const std::size_t BufferSize = 8_MiB;
	...
	std::byte LogBuffer[64_KiB];
	...
	Config.StackSize = 16_MiB;
	...
	class Foo {
	public:
		Foo() : memory_size_(64_MiB) {
	...
	std::size_t new_size = round_up(old_size, 64_KiB);
	...
	if( Size >= 1_GiB )
	...
	BufferThing(std::size_t InitialSize = 1_MiB);
	...
	const uint8_t BufferSize = 4_GiB;
	// warning: implicit conversion from 'size_t' (aka 'unsigned long') to 'const uint8_t' (aka 'const unsigned char') changes value from 4294967296 to 0 [-Wconstant-conversion]
	// const uint8_t BufferSize = 4_GiB;
	//               ~~~~~~~~~~   ^~~~~

And best of all, adding this feature to your codebase is very simple!

// namespace My::Cool::Library::Literals {

constexpr std::size_t operator""_KiB(unsigned long long int x) {
  return 1024ULL * x;
}

constexpr std::size_t operator""_MiB(unsigned long long int x) {
  return 1024_KiB * x;
}

constexpr std::size_t operator""_GiB(unsigned long long int x) {
  return 1024_MiB * x;
}

constexpr std::size_t operator""_TiB(unsigned long long int x) {
  return 1024_GiB * x;
}

constexpr std::size_t operator""_PiB(unsigned long long int x) {
  return 1024_TiB * x;
}

// } // namespace My::Cool::Library::Literals

The largest integer-type that a custom-defined user-literal can accept is unsigned long long int. So the parameter of this user-literal function is unsigned long long int rather than something like uintmax_t or size_t.

Usage will depend on your context and if you have decided to make it available globally or tucked it away into a namespace.

If you defined it globally in one of your headers then you’re good to start using it immediately anywhere! Just put ..._GiB and such where you are intending to designate a size of memory.

If you put it within a namespace such as My::Cool::Library::Literals then you can designate particular contexts or scopes where you want to use it with the using-directive .

It works the same way that using namespace std does. Which you probably used in school at some point while learning C++ before they told you to never do it again.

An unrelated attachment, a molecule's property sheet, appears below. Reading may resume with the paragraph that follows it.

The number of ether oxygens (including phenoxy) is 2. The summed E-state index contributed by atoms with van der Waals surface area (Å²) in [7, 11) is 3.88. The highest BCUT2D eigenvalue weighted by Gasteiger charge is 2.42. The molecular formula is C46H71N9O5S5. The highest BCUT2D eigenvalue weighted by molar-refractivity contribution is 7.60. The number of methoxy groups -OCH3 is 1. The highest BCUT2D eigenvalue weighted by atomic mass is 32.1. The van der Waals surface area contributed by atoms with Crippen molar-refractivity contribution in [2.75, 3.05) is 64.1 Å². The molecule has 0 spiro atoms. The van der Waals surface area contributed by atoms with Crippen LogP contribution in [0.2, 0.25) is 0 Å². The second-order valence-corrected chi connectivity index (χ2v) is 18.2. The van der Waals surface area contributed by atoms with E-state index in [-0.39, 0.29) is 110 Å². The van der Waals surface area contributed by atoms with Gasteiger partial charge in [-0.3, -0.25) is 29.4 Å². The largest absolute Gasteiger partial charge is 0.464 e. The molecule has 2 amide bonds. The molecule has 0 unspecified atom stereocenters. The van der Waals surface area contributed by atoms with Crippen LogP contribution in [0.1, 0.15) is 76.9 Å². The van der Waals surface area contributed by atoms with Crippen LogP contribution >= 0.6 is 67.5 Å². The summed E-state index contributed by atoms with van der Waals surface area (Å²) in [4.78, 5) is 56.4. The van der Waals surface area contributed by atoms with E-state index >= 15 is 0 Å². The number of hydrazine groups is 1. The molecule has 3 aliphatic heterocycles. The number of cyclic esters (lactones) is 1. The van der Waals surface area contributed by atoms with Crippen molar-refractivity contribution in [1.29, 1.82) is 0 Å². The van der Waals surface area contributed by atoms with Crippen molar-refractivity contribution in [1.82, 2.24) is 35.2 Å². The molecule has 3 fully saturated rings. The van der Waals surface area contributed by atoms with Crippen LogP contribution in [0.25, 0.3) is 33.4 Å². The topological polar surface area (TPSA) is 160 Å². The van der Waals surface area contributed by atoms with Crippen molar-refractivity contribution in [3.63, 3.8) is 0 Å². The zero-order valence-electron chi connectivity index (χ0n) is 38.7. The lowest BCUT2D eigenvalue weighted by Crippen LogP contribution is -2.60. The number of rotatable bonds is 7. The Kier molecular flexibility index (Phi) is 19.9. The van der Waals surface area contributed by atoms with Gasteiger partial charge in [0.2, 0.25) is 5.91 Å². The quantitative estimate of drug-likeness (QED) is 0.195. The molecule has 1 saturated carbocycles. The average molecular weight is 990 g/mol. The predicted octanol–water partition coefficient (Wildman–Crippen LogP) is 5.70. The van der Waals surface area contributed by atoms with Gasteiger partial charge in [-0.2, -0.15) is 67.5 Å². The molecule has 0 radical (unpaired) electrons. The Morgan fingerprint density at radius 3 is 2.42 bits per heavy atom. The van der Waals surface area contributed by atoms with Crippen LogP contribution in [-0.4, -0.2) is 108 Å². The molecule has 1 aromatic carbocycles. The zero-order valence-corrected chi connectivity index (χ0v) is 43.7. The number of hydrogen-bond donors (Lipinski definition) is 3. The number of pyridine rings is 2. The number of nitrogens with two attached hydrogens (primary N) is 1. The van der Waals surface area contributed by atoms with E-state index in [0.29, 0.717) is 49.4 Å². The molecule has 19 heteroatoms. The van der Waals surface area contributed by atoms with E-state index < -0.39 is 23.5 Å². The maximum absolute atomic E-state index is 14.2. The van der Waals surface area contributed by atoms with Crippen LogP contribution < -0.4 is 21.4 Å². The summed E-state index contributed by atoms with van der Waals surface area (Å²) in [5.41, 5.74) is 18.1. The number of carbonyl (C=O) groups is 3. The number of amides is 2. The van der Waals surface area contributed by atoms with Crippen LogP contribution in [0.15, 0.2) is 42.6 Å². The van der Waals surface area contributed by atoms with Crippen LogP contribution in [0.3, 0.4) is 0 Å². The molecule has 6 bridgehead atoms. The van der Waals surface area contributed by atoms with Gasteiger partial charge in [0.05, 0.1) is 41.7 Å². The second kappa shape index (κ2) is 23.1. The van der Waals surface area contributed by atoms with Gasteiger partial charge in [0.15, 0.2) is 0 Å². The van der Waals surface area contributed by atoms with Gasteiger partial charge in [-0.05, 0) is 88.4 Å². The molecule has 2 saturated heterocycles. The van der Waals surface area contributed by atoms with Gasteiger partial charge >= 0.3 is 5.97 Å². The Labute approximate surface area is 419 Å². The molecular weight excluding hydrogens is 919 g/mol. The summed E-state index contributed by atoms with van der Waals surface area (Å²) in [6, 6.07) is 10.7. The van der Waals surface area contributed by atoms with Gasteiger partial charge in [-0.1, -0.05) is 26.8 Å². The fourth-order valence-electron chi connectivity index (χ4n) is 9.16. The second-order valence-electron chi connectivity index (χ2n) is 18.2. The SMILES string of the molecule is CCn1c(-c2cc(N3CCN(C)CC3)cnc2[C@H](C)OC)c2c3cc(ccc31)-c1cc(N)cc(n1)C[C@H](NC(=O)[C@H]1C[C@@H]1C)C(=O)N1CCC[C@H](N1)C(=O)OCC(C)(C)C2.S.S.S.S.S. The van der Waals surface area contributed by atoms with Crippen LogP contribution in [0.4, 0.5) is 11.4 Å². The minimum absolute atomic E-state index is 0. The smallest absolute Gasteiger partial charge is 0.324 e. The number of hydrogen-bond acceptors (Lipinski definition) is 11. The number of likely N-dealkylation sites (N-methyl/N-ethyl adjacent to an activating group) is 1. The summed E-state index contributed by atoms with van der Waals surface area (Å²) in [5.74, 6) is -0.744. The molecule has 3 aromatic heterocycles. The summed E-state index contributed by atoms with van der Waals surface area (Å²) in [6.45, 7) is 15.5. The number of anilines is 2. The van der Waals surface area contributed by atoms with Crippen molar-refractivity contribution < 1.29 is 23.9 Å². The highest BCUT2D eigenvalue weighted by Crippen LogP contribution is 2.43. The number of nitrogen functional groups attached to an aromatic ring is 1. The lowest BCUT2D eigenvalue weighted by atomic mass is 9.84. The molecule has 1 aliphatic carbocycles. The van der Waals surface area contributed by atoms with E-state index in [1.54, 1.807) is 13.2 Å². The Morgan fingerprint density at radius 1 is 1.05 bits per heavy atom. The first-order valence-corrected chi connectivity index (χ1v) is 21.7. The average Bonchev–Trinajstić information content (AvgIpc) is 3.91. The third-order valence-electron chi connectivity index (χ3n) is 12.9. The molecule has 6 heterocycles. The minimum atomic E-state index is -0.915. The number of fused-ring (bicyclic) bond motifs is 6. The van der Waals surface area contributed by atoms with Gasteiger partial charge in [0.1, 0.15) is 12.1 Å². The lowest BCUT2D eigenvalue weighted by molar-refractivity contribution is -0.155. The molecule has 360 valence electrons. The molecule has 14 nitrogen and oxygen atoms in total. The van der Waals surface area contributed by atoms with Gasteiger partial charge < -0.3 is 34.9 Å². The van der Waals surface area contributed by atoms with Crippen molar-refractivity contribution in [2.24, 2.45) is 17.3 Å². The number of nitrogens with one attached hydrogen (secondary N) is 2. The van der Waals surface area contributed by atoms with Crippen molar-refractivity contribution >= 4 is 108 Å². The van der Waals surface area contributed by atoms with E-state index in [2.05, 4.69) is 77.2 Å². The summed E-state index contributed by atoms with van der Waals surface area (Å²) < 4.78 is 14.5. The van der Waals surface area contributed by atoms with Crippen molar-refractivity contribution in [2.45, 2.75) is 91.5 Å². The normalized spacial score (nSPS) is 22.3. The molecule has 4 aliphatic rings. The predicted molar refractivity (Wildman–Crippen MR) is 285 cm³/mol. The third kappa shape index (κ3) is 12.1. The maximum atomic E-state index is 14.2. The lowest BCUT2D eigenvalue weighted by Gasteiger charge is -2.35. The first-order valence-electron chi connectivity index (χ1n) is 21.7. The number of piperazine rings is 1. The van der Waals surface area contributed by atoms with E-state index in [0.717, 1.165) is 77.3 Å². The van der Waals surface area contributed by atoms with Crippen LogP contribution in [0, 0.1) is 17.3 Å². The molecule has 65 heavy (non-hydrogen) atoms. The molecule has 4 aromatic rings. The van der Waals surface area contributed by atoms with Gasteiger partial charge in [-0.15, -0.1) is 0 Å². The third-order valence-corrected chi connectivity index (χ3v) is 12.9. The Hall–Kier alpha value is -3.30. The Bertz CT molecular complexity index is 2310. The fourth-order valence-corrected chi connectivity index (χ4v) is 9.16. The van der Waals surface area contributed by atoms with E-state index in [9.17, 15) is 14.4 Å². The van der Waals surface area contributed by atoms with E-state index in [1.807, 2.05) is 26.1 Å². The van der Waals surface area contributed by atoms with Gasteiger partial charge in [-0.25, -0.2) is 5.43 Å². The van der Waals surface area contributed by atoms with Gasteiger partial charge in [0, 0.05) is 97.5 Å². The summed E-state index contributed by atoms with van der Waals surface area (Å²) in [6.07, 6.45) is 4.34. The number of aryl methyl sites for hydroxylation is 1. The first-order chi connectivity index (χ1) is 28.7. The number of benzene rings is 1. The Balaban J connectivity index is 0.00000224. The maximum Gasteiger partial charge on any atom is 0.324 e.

The chrono header introduced literals using this pattern since C++14 rather than just adding it to the global namespace so that you can choose when and where these literals can become active.

Do you know you’ll be using it a lot across a particular file?

Then simply add using namespace My::Cool::Library::Literals near the top of your file and you’re good to go. The literals will only be available within the scope that you’ve declared the using namespace directive and it will not leak outside of this file:

// Blah.cpp
using namespace My::Cool::Library::Literals;

void Foo(std::size_t Size)
{
	const std::size_t PaddedSize = RoundUp(Size, 64_KiB);
	...
}

Do you know you’ll be using it a lot within a particular function? Then you can put the using-directive right within the particular function:

// Blah.cpp

void Foo(std::size_t Size)
{
	using namespace My::Cool::Library::Literals;
	const std::size_t PaddedSize = RoundUp(Size, 64_KiB);
	...
}

Try it out sometime! This can be very useful for lots of other types and units of measurements. Like if you have a particular unit of measurement for your game or software that you know you’ll be using everywhere or even compile-time string hashes of some kind.


Here are a couple of PRs that I’ve contributed that add these user literals:

https://github.com/xenia-project/xenia/pull/1935

https://github.com/yuzu-emu/yuzu/pull/6519

gf2p8affineqb: int8 shifting